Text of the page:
The unpopular law contains retains existing fines of up to €600,000 ($746,000) for unauthorized protests outside buildings "which provide basic services to the community", a definition that encompasses everything from hospitals to universities and the Spanish parliament.
The new law, which the government argues will ensure public security, also forbids the photographing or filming of police officers in situations where doing so could put them in danger. This could result in a fine of up to €30,000. Showing a "lack of respect" to those in uniform, meanwhile, could lead to a fine of €600.
The law has been dubbed the 'ley mordaza' or 'gag law' by opposition groups and the Spanish media, many of whom believe the law will curtail individual rights.
It was passed in the lower house of the Spanish parliament on Thursday, despite all parliamentary groups except for the ruling PP voting against the legislation. It will now be reviewed by the Spanish senate where the PP enjoys an overwhelming majority.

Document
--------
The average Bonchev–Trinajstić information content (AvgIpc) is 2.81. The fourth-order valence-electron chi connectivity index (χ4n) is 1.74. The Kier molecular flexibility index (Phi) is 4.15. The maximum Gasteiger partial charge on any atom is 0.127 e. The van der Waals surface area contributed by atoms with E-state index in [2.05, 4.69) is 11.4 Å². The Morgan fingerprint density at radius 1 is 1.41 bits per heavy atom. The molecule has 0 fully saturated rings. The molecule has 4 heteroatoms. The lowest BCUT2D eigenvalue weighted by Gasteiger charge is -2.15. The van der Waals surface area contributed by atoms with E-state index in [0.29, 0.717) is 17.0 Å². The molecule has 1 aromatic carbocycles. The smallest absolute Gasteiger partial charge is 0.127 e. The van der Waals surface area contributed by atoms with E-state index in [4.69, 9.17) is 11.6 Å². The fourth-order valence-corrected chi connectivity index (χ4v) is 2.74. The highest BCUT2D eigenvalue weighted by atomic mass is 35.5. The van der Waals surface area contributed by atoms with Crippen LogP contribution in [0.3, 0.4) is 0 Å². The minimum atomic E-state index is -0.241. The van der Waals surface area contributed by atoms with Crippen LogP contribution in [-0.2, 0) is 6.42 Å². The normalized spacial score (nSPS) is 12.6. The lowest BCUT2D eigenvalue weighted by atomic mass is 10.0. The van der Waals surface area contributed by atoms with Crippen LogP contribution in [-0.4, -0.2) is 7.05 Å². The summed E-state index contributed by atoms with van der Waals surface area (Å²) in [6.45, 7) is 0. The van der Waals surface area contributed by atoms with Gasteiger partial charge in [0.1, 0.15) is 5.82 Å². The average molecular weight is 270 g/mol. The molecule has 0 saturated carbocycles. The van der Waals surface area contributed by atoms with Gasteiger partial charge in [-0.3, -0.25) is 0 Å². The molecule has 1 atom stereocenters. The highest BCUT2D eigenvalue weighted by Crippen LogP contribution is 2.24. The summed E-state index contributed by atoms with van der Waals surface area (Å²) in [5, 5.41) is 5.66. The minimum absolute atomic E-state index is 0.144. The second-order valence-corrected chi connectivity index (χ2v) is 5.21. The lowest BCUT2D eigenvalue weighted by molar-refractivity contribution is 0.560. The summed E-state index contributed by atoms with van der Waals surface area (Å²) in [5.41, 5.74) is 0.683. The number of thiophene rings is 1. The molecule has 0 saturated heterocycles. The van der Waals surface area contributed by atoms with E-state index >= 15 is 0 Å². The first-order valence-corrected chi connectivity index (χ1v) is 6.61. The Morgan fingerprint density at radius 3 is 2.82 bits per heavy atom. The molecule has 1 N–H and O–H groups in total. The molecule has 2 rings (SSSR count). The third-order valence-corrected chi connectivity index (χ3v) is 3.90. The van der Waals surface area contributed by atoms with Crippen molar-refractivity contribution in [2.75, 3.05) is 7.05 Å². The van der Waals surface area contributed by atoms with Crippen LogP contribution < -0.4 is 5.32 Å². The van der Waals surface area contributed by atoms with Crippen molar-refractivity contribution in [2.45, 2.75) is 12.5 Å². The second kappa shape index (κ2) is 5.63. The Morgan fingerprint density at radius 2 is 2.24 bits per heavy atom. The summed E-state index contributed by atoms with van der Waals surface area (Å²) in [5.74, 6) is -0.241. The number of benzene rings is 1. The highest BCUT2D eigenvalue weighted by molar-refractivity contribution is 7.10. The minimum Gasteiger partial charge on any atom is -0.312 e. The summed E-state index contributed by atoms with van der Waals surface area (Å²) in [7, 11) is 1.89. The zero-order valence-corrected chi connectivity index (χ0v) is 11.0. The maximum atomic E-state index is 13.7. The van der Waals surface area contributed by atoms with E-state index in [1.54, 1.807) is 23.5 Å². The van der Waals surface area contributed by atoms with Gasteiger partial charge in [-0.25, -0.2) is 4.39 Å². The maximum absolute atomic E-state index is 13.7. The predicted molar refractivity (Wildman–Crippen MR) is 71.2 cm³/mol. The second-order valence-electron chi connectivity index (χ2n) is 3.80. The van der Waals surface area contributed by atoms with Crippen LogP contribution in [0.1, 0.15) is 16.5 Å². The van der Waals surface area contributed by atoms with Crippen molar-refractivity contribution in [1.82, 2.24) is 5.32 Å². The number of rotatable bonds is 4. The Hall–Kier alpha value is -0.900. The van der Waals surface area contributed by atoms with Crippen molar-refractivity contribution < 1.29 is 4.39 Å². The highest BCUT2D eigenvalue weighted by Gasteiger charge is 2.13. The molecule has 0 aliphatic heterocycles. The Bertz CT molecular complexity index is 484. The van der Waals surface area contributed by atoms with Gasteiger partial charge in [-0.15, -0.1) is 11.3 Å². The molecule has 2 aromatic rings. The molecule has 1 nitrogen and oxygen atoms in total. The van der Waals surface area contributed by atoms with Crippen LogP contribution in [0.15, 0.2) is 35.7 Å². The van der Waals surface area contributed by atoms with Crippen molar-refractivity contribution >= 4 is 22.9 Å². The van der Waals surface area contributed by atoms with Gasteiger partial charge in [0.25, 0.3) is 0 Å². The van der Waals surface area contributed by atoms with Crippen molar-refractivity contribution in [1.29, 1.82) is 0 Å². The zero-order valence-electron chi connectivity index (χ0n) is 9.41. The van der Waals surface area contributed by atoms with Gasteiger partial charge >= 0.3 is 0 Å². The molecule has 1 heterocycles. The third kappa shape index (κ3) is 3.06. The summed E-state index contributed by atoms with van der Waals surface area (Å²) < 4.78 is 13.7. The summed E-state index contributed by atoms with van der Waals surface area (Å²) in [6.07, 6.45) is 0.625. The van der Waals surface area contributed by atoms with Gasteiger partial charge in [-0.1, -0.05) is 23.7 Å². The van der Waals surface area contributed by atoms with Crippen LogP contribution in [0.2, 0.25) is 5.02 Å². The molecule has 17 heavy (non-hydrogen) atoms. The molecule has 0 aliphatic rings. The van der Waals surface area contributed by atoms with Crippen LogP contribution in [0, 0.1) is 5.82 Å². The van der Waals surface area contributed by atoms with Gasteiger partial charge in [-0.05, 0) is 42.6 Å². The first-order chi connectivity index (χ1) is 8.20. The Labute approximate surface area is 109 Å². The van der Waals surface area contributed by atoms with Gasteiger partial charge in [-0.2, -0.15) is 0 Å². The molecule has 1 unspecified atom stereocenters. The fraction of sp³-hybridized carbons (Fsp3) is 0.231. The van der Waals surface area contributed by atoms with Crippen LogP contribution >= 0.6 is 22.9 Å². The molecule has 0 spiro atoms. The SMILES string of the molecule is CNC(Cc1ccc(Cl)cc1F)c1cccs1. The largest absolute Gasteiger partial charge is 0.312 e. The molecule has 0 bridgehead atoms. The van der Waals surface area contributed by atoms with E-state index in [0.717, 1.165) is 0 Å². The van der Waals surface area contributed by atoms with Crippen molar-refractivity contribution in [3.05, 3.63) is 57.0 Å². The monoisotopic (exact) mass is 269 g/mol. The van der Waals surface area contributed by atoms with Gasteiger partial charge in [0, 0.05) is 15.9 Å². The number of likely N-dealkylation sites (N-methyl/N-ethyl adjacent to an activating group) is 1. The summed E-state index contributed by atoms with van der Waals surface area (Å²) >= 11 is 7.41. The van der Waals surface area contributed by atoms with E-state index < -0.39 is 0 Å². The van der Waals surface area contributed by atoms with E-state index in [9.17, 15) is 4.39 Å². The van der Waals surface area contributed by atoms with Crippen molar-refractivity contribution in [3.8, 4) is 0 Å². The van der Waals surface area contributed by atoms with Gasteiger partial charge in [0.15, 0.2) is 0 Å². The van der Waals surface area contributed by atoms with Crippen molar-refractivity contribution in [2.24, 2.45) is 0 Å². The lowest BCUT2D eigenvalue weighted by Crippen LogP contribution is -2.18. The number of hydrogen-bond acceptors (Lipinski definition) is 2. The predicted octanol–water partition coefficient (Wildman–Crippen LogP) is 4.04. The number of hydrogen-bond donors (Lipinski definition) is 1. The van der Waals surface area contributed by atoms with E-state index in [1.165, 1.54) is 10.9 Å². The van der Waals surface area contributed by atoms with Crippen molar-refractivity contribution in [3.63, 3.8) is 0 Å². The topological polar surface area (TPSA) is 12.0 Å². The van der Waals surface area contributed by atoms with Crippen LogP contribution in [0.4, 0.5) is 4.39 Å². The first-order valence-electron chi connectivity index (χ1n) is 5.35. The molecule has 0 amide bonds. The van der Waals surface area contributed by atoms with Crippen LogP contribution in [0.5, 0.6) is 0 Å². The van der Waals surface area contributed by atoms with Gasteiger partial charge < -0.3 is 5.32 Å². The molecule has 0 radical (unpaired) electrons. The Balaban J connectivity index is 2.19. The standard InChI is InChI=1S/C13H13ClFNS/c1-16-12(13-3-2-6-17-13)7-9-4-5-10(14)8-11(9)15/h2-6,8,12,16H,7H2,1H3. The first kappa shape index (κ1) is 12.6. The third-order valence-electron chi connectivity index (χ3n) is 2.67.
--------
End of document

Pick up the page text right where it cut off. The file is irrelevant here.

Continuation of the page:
Spain's major opposition party, the socialist PSOE, vowed to overturn the legislation if they reclaim power in general elections set for late 2015.
The eventual vote was 181 for and 141 against and was met with protests from opposition politicians.
Seven MPs from the left.wing IU party had to be asked twice to take off white gags that they had taped over their mouths to express their clear rejection of the draft law, while members of the Solfónica choir, connected to Spain's indignant protest movement, burst into a rousing rendition of 'Do you hear the people sing' from the musical Les Misérables.
Protesters in the gallery of the Spanish parliament belt out a rendition of 'Do you hear the people sing'? from Les Misérables on Thursday.
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Spain's new Citizen Security Law also contains tough new measures to deal with the increasing number of immigrants trying to cross the border of Spain’s two North African enclaves of Ceuta and Melilla.
Under an amendment recently added to the legislation, Spanish authorities will be able to instantly deport migrants who illegally enter Spain by clambering over the border fences from Morocco into Ceuta and Melilla.
Spain has been internationally criticized in recent months for its treatment of migrants in the two Spanish enclaves, with critics saying the return of immigrants to Morocco once they have already crossed into Spain flouts both international and EU laws.